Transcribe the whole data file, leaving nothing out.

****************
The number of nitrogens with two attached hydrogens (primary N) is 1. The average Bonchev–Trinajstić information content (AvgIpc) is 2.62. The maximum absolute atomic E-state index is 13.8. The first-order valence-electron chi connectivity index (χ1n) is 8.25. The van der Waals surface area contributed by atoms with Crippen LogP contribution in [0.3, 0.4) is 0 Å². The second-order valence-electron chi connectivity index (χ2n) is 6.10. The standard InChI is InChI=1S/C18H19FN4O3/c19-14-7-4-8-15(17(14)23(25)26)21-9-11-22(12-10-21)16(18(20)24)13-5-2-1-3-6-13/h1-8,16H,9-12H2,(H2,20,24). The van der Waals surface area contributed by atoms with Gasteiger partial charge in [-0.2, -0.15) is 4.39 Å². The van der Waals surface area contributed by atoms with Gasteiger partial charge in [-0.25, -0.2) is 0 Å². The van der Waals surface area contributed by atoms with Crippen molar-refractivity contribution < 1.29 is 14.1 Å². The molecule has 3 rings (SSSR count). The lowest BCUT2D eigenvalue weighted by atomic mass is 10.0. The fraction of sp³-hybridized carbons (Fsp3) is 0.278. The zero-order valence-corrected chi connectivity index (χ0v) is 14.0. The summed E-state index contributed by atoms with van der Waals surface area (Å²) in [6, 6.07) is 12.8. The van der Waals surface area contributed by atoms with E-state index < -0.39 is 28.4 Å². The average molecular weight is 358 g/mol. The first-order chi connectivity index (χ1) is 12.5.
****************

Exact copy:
The number of nitrogens with two attached hydrogens (primary N) is 1. The average Bonchev–Trinajstić information content (AvgIpc) is 2.62. The maximum absolute atomic E-state index is 13.8. The first-order valence-electron chi connectivity index (χ1n) is 8.25. The van der Waals surface area contributed by atoms with Crippen LogP contribution in [0.3, 0.4) is 0 Å². The second-order valence-electron chi connectivity index (χ2n) is 6.10. The standard InChI is InChI=1S/C18H19FN4O3/c19-14-7-4-8-15(17(14)23(25)26)21-9-11-22(12-10-21)16(18(20)24)13-5-2-1-3-6-13/h1-8,16H,9-12H2,(H2,20,24). The van der Waals surface area contributed by atoms with Gasteiger partial charge in [-0.2, -0.15) is 4.39 Å². The van der Waals surface area contributed by atoms with Gasteiger partial charge in [-0.25, -0.2) is 0 Å². The van der Waals surface area contributed by atoms with Crippen molar-refractivity contribution < 1.29 is 14.1 Å². The molecule has 3 rings (SSSR count). The lowest BCUT2D eigenvalue weighted by atomic mass is 10.0. The fraction of sp³-hybridized carbons (Fsp3) is 0.278. The zero-order valence-corrected chi connectivity index (χ0v) is 14.0. The summed E-state index contributed by atoms with van der Waals surface area (Å²) in [6, 6.07) is 12.8. The van der Waals surface area contributed by atoms with E-state index < -0.39 is 28.4 Å². The average molecular weight is 358 g/mol. The first-order chi connectivity index (χ1) is 12.5.